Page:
PERUGIA, Italy - Amanda Knox on Tuesday thanked those Italians who supported her throughout her four years of prison, a day after an appeals court cleared the young American of murdering her British roommate and freed her to return home to the United States.
Knox left her prison outside Perugia Monday night, less than two hours after the verdict was read out in a packed court acquitting her and her Italian one-time boyfriend of the brutal murder.
The Italy-US Foundation, which has championed Knox's cause, said the American was at Leonardo da Vinci airport in Rome boarding a flight to London, where she will catch a connecting flight to the United States.
AP photographers and camera crew at Leonardo da Vinci airport in Rome saw Knox family members in a terminal. Knox was not immediately seen, and was believed to have been escorted by police through a non-public entrance to the airport."She just couldn't wait to get on the plane. She told me that, even though she wasn't yet on the plane, she felt like she was already flying." Knox's friend Giulia Alagna tells "The Early Show."
"She was just very, very happy to get on that flight," added Alagna, who spoke to her friend on the phone as she waited to board her flight Tuesday morning. She said Knox's voice sounded "strong" in spite of her ordeal.
The freed American thanked those "who shared my suffering and helped me survive with hope," in a letter to the foundation, which seeks to promote ties between Italy and the United States.
"Those who wrote, those who defended me, those who were close, those who prayed for me," Knox wrote. "I love you, Amanda."
Knox and her ex-boyfriend Raffaele Sollecito were convicted in 2009 of sexually assaulting and murdering Meredith Kercher, a 21-year-old British student who shared an apartment with Knox in Perugia. Knox was convicted to 26 years, Sollecito to 25.
In a stunning reversal, the appeals court in Perugia overturned those convictions and set the two free. They had been in prison since Nov. 6, 2007, four days after Kercher's body had been found at the apartment.
The prosecutor in the case announced Tuesday morning that he would appeal the acquittal to Italy's highest court, but that process won't begin until the appeals court issues a complete explanation as to how it arrived at Monday's decision.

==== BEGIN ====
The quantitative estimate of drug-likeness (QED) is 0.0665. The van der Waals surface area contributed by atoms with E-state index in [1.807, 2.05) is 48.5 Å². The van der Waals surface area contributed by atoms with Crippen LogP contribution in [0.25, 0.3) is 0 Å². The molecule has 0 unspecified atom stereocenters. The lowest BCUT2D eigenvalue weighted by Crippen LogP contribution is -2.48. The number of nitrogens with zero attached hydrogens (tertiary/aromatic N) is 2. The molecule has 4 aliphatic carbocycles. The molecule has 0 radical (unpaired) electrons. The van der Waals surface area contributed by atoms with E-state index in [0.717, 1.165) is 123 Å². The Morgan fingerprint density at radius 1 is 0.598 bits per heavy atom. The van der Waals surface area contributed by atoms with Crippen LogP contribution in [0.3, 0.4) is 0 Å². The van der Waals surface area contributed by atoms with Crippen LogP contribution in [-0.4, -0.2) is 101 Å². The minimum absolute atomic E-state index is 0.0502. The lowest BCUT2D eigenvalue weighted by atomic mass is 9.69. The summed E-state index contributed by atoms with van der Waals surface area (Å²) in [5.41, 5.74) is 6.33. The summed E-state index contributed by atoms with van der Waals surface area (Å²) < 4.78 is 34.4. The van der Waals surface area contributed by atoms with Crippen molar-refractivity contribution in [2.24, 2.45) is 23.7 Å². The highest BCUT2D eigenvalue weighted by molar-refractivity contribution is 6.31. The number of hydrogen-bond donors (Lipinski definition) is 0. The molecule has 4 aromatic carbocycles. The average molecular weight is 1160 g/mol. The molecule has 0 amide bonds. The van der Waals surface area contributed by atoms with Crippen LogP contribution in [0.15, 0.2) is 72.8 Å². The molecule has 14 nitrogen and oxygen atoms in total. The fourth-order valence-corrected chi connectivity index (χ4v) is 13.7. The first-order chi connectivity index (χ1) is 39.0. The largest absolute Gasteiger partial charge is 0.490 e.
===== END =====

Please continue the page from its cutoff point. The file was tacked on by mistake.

The 24-year-old Knox dissolved into tears as the verdict was read in a packed courtroom after 11 hours of deliberations, and needed to be propped up by her lawyers on either side. (Click player at left to see Knox's tearful appeal to court)
Two hours later Knox was in a dark limousine that took her out of the Capanne prison just outside Perugia, where she had spent the past four years, and headed to Rome.
"During the trip from Perugia to Rome Amanda was serene," said Corrado Maria Daclon, the secretary general of the Italy-US Foundation, who was with Knox in the car. "She confirmed to me that in the future she intends to come back to our country."
The prosecution's case was blown apart by a court-ordered DNA review that discredited crucial genetic evidence used to convict the two in 2009.
While waves of relief swept through the defendants' benches in the courtroom, members of the Kercher family, who flew in for the verdict, appeared dazed and perplexed. Meredith's older sister Stephanie shed a quiet tear, her mother Arline looked straight ahead.
There was little joy Tuesday for the Kerchers as Knox and her family put Italy behind them, reports "48 Hours Mystery" correspondent Peter Van Sant.
Speaking at a hotel in Perugia Tuesday morning, Kercher's brother said the family felt as though they had been thrown back to "square one" after Knox and Sollecito's acquittal.
"That's the biggest disappointment, not knowing still," said Meredith's sister Stephanie Kercher at the news conference. "Knowing that there is obviously someone, or people, out there who have done this."
The Kercher family stressed that they respected the court's decision, and they wouldn't want anyone innocent spending time behind bars for no reason.
The Kerchers had pressed for the court to uphold the guilty verdicts passed two years ago, and resisted theories that a third man convicted in the case, Rudy Hermann Guede, had acted alone. Guede, convicted in a separate trial, is serving a 16-year sentence.
The verdict reverberated through the streets of this medieval hilltop town, where both Knox and Kercher had arrived with so much anticipation for overseas studies programs four years ago.
Hundreds of mostly university-age youths gathered in the piazza outside the courtroom jeered as news of the acquittals spread. "Shame, shame," they yelled, adding that a black man had been made to shoulder all of the guilt for the murder.
The jury upheld Knox's conviction on a charge of slander for accusing bar owner Diya "Patrick" Lumumba of carrying out the killing. But the judge set the sentence at three years, less than the time Knox had spent in prison.
Prosecutors said they would appeal to the nation's highest criminal court, after reading the court's reasoning due out within 90 days.
"Tonight's sentence is wrong and confounding," prosecutor Giuliano Mignini told the ANSA news agency. "There is a heavy conviction for slander. Why did she accuse him? We don't know."
Just before deliberations began Monday, Knox tearfully told the court she did not kill her roommate.
"I've lost a friend in the worst, most brutal, most inexplicable way possible," she said of the 2007 murder of Kercher, who shared an apartment with Knox when they were both students in Perugia. "I'm paying with my life for things that I didn't do."